Volume 12, Issue 5 (September 1984)
Comparison of Nailed Joint Test Methods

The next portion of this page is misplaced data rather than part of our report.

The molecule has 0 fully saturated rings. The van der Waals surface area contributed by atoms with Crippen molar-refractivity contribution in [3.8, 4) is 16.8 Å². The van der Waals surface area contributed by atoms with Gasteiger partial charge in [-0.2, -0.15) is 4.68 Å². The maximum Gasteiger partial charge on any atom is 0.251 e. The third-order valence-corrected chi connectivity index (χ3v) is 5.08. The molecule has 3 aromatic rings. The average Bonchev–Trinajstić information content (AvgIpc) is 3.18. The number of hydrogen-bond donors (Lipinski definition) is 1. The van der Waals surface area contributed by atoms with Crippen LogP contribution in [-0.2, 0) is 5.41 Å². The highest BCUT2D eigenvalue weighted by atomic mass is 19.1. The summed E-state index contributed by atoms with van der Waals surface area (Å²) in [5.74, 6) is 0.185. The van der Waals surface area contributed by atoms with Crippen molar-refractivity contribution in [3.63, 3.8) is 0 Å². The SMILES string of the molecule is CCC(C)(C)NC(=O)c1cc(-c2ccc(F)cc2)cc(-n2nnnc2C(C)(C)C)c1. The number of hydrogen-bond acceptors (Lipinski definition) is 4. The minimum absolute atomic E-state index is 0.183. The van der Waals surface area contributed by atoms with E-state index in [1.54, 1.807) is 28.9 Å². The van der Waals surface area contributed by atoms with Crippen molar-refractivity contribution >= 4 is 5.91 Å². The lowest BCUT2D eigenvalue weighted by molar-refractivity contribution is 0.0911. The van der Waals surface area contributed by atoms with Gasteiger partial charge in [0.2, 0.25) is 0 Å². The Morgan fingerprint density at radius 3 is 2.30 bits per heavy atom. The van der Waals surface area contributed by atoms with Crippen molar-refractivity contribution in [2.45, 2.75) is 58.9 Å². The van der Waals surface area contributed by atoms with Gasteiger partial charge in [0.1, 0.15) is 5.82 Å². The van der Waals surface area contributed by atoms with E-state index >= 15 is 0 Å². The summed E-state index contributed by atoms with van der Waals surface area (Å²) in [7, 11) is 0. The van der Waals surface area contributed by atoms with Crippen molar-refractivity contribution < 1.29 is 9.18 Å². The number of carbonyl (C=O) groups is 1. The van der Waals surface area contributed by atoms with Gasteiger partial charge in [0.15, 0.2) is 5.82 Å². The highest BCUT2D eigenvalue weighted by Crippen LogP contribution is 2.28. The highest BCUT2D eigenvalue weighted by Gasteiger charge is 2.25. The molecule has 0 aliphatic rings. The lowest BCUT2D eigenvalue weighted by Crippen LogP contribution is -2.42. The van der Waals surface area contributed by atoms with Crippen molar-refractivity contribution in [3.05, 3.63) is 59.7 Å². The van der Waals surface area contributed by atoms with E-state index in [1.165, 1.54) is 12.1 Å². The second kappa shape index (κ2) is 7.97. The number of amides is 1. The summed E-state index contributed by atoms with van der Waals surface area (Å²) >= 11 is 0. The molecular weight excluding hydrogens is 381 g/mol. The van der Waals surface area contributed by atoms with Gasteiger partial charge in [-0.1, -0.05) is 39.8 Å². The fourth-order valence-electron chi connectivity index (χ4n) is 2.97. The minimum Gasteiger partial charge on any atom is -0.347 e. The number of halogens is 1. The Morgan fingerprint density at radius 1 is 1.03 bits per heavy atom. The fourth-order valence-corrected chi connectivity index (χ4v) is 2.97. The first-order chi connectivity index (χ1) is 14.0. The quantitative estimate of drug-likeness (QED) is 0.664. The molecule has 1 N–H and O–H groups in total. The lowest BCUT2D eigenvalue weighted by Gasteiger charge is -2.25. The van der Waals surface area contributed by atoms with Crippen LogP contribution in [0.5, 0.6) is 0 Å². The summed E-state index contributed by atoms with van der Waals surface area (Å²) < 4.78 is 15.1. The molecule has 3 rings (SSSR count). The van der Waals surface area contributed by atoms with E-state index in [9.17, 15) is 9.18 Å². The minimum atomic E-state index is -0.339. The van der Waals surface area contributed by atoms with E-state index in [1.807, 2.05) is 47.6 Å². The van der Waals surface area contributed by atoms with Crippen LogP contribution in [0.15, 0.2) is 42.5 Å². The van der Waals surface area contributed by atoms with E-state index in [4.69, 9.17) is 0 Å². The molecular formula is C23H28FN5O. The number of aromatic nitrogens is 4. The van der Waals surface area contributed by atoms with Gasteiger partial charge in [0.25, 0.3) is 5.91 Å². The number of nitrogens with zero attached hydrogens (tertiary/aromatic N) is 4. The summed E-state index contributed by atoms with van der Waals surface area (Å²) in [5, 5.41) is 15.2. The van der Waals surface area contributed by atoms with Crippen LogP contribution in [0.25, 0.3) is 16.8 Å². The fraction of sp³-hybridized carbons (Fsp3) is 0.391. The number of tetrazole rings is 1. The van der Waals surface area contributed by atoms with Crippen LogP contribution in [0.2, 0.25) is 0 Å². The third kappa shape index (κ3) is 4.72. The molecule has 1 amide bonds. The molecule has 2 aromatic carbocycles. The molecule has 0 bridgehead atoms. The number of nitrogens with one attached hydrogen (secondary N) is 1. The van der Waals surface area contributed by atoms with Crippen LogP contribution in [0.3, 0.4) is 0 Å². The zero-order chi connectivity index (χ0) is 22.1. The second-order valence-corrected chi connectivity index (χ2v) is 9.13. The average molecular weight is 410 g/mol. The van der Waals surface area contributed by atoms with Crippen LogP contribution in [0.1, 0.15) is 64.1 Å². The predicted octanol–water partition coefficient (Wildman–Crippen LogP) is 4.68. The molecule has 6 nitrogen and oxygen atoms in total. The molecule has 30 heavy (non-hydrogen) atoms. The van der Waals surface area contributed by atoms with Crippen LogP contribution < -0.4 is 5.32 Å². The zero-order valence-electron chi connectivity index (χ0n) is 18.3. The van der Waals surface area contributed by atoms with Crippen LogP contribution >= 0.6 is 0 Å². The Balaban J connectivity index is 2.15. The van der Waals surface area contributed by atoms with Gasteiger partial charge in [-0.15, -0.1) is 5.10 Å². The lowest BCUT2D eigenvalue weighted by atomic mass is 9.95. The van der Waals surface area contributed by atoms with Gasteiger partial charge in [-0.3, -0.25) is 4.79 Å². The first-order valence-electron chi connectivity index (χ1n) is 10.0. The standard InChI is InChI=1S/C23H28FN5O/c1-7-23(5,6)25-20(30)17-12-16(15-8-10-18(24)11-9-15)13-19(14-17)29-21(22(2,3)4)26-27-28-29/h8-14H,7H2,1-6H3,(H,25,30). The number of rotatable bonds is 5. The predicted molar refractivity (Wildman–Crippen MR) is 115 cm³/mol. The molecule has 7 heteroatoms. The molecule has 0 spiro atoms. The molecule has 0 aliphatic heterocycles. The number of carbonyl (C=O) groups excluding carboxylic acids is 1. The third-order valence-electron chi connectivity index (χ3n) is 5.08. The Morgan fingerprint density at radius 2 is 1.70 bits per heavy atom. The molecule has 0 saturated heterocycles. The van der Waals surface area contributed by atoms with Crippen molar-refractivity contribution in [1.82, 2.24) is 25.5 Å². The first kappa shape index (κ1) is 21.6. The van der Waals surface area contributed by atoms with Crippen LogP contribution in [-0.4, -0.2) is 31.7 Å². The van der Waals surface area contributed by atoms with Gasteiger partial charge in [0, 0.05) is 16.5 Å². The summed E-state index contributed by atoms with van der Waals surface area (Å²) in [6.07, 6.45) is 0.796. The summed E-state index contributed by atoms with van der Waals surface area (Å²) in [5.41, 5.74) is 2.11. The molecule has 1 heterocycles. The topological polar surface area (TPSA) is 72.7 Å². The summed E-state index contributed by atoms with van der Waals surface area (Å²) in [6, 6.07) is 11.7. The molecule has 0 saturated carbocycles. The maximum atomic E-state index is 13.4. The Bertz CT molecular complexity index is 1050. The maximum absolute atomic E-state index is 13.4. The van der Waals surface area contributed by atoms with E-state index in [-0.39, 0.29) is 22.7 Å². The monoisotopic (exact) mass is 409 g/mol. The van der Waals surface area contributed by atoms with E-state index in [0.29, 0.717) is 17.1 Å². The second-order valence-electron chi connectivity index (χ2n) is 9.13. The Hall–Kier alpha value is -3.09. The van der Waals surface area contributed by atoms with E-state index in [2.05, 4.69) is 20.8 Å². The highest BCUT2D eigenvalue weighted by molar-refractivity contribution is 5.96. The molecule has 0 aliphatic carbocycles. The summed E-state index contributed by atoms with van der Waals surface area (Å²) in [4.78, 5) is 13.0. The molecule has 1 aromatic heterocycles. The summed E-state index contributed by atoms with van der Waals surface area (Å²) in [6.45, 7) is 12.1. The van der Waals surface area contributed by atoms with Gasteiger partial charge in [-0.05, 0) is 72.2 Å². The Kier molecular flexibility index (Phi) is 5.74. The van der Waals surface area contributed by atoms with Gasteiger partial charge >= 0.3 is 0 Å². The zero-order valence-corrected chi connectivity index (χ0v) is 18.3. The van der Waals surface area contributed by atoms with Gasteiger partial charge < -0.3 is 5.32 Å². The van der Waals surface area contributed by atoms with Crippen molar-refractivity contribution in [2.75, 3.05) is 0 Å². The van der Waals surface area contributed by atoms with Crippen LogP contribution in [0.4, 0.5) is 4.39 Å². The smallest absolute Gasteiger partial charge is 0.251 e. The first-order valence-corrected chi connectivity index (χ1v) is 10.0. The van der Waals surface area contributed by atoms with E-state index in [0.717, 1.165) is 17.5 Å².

Six different test configurations were studied to evaluate the effect of test methods on the load-slip behavior of nailed joints. The apparati considered are those used by five researchers in addition to that described in ASTM Method for Testing Mechanical Fasteners in Wood (D 1761). The load-slip parameters evaluated were: first and second cycle secant slip moduli at design load, loads at 0.38- (0.015-) and 2.54-mm (0.100-in.) slip, ultimate load, and slip at ultimate load. These parameters were evaluated for joints nailed with 6d and 8d nails in single shear and interlayer (connector) gaps of zero and 0.51 mm (0.02 in.). Douglas fir lumber and plywood were used as main and side members, respectively. The results indicate that first and second cycle slip moduli are highly sensitive to the test apparatus used. Sensitivity decreases as parameters are taken further along the load-slip record. Beyond 2.54-mm (0.100-in.) slip, no statistically significant differences were found as a result of the methods used. The profound effect of interlayer gap on slip modulus is apparent, while the influence of number of nails used in a specimen is insignificant. Finally, the need for accurate slip measurement and three-point support foundation for test specimens loaded in compression is emphasized.